Another of the many dangers of heroin is the use of needles for injection. Heroin users may choose to inject the drug into a vein because it delivers the dose more efficiently than other methods. A heroin user can start to experience a "high" in a few seconds using this method. If the drug is injected into a muscle, the user will start to feel its effects in between five and eight minutes. Injecting this drug often causes many of the well known dangers of heroin. The two main safety problems caused by injection: the transmission of HIV and other diseases (especially Hepatitis B & C) through sharing needles, and the dangers of injecting dangerous additives under your skin. As a rule, it is important that heroin users never share needles. Sharing equipment just isn't worth the risk and clean equipment is available for free from Needle Exchanges and some pharmacies.

The dangers of heroin also include adulterants, these are substances added to heroin to cut it. Pure heroin cannot be taken, since it can cause an overdose. To lower the quality of the drug, heroin is often cut with nutmeg, sucrose, starch, caffeine, chalk, powdered milk, flour and talcum powder. Local anesthetics, such as lidocaine and procaine, may also be used for this purpose. Other substances that have been used to cut heroin include laundry detergent, Ajax cleaning powder and poisons like strychnine.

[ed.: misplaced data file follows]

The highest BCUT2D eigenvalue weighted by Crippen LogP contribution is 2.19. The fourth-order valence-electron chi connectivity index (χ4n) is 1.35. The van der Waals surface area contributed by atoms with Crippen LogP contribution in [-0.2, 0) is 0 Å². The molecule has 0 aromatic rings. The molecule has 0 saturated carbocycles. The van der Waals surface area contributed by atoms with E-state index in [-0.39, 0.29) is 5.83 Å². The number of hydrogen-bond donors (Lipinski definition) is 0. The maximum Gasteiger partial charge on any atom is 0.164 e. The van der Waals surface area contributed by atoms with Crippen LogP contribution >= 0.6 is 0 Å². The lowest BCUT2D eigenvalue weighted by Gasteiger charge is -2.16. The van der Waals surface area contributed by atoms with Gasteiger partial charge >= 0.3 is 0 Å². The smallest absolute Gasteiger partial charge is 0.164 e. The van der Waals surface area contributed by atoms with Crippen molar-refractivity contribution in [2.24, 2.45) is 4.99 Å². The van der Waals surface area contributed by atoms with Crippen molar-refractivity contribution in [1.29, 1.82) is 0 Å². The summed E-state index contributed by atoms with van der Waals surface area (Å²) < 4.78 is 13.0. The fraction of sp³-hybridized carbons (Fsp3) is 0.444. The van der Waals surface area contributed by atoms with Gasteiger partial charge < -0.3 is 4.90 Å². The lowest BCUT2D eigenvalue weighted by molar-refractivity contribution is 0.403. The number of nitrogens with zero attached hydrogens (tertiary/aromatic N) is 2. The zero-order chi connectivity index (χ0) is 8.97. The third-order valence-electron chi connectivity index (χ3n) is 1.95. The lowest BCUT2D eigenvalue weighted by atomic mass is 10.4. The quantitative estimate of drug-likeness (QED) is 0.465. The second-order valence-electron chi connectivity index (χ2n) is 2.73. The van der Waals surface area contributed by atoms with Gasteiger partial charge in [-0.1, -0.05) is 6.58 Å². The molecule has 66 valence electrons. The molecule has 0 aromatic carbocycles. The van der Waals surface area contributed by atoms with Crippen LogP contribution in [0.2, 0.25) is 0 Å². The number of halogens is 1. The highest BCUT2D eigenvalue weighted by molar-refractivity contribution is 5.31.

The more benign ingredients listed here may not be immediately harmful to the heroin user. When injected they can cause chronic problems such as itchy and inflamed skin and veins. The powder solution injected is also likely to contain bacteria. When the heroin is laced with a toxic substance, such as strychnine, it can cause convulsions, liver failure and death if the concentration is high enough.

Dangers of heroin also include drug addiction. This drug is considered to be a highly habit forming substance. A person may start using out of curiosity, because they are looking for a way to escape from stress in their lives or as a way to deal with painful issues. They see the sense of euphoria and the relaxed state that follows as being a way to zone out and get away from the circumstances in their lives that they don't like.